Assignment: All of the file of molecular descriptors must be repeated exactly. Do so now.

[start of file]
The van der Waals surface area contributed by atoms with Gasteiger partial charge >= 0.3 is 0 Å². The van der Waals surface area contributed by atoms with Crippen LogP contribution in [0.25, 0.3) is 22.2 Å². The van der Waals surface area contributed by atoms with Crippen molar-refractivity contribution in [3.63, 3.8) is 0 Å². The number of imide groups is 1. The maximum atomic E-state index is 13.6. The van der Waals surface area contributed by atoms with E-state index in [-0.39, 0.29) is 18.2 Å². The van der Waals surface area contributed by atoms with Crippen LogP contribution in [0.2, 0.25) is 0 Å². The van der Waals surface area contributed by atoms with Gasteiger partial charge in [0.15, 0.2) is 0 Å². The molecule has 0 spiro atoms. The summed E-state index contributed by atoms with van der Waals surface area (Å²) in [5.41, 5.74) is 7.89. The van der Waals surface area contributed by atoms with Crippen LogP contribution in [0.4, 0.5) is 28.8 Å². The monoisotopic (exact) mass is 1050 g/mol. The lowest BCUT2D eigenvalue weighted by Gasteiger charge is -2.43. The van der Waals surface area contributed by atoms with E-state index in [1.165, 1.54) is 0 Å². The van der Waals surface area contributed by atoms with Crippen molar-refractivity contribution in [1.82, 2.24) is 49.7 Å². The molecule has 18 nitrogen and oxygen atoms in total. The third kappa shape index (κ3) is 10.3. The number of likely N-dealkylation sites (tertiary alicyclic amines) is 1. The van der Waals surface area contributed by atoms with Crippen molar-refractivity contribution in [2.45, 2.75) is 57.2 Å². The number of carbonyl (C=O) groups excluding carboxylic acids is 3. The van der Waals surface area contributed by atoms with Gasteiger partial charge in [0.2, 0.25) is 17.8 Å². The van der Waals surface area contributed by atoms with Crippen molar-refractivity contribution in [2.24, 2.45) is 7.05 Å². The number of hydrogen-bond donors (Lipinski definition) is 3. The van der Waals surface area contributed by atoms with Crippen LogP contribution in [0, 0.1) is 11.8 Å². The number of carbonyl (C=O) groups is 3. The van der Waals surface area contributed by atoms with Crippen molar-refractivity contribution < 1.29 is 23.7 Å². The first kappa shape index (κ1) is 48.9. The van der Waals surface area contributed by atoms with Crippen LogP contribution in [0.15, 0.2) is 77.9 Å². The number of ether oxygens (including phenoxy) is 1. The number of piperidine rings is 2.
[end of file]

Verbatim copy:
The van der Waals surface area contributed by atoms with Gasteiger partial charge >= 0.3 is 0 Å². The van der Waals surface area contributed by atoms with Crippen LogP contribution in [0.25, 0.3) is 22.2 Å². The van der Waals surface area contributed by atoms with Crippen molar-refractivity contribution in [3.63, 3.8) is 0 Å². The number of imide groups is 1. The maximum atomic E-state index is 13.6. The van der Waals surface area contributed by atoms with E-state index in [-0.39, 0.29) is 18.2 Å². The van der Waals surface area contributed by atoms with Crippen LogP contribution in [0.2, 0.25) is 0 Å². The van der Waals surface area contributed by atoms with Gasteiger partial charge in [0.15, 0.2) is 0 Å². The molecule has 0 spiro atoms. The summed E-state index contributed by atoms with van der Waals surface area (Å²) in [5.41, 5.74) is 7.89. The van der Waals surface area contributed by atoms with Crippen LogP contribution in [0.4, 0.5) is 28.8 Å². The monoisotopic (exact) mass is 1050 g/mol. The lowest BCUT2D eigenvalue weighted by Gasteiger charge is -2.43. The van der Waals surface area contributed by atoms with E-state index in [1.165, 1.54) is 0 Å². The van der Waals surface area contributed by atoms with Crippen molar-refractivity contribution in [1.82, 2.24) is 49.7 Å². The molecule has 18 nitrogen and oxygen atoms in total. The third kappa shape index (κ3) is 10.3. The number of likely N-dealkylation sites (tertiary alicyclic amines) is 1. The van der Waals surface area contributed by atoms with Crippen molar-refractivity contribution in [2.45, 2.75) is 57.2 Å². The number of carbonyl (C=O) groups excluding carboxylic acids is 3. The van der Waals surface area contributed by atoms with Gasteiger partial charge in [0.2, 0.25) is 17.8 Å². The van der Waals surface area contributed by atoms with Crippen molar-refractivity contribution in [2.24, 2.45) is 7.05 Å². The number of hydrogen-bond donors (Lipinski definition) is 3. The van der Waals surface area contributed by atoms with Crippen LogP contribution in [0, 0.1) is 11.8 Å². The number of carbonyl (C=O) groups is 3. The van der Waals surface area contributed by atoms with Crippen molar-refractivity contribution < 1.29 is 23.7 Å². The first kappa shape index (κ1) is 48.9. The van der Waals surface area contributed by atoms with Crippen LogP contribution in [0.15, 0.2) is 77.9 Å². The number of ether oxygens (including phenoxy) is 1. The number of piperidine rings is 2.